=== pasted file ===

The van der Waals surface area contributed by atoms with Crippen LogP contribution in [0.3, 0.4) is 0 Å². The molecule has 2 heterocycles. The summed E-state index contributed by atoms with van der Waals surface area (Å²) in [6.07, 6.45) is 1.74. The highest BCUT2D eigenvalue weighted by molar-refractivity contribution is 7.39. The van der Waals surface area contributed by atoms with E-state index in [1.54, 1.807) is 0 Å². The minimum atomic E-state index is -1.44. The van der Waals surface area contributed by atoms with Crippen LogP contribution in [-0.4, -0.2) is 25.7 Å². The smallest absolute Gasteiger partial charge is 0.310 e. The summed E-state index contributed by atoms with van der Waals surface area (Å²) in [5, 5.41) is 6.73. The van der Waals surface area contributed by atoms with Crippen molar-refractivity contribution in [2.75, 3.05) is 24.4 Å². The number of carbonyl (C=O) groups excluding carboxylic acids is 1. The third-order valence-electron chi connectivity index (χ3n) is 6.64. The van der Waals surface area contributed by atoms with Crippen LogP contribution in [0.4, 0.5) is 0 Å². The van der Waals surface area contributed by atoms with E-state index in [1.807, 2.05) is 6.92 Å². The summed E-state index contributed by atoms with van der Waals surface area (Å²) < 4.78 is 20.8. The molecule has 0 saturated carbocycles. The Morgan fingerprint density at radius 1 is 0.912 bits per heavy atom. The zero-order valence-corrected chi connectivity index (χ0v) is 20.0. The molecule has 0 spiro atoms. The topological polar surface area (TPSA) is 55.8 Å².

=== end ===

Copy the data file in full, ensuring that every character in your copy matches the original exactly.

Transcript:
The van der Waals surface area contributed by atoms with Crippen LogP contribution in [0.3, 0.4) is 0 Å². The molecule has 2 heterocycles. The summed E-state index contributed by atoms with van der Waals surface area (Å²) in [6.07, 6.45) is 1.74. The highest BCUT2D eigenvalue weighted by molar-refractivity contribution is 7.39. The van der Waals surface area contributed by atoms with E-state index in [1.54, 1.807) is 0 Å². The minimum atomic E-state index is -1.44. The van der Waals surface area contributed by atoms with Crippen LogP contribution in [-0.4, -0.2) is 25.7 Å². The smallest absolute Gasteiger partial charge is 0.310 e. The summed E-state index contributed by atoms with van der Waals surface area (Å²) in [5, 5.41) is 6.73. The van der Waals surface area contributed by atoms with Crippen molar-refractivity contribution in [2.75, 3.05) is 24.4 Å². The number of carbonyl (C=O) groups excluding carboxylic acids is 1. The third-order valence-electron chi connectivity index (χ3n) is 6.64. The van der Waals surface area contributed by atoms with Crippen LogP contribution in [0.4, 0.5) is 0 Å². The van der Waals surface area contributed by atoms with E-state index in [1.807, 2.05) is 6.92 Å². The summed E-state index contributed by atoms with van der Waals surface area (Å²) < 4.78 is 20.8. The molecule has 0 saturated carbocycles. The Morgan fingerprint density at radius 1 is 0.912 bits per heavy atom. The zero-order valence-corrected chi connectivity index (χ0v) is 20.0. The molecule has 0 spiro atoms. The topological polar surface area (TPSA) is 55.8 Å².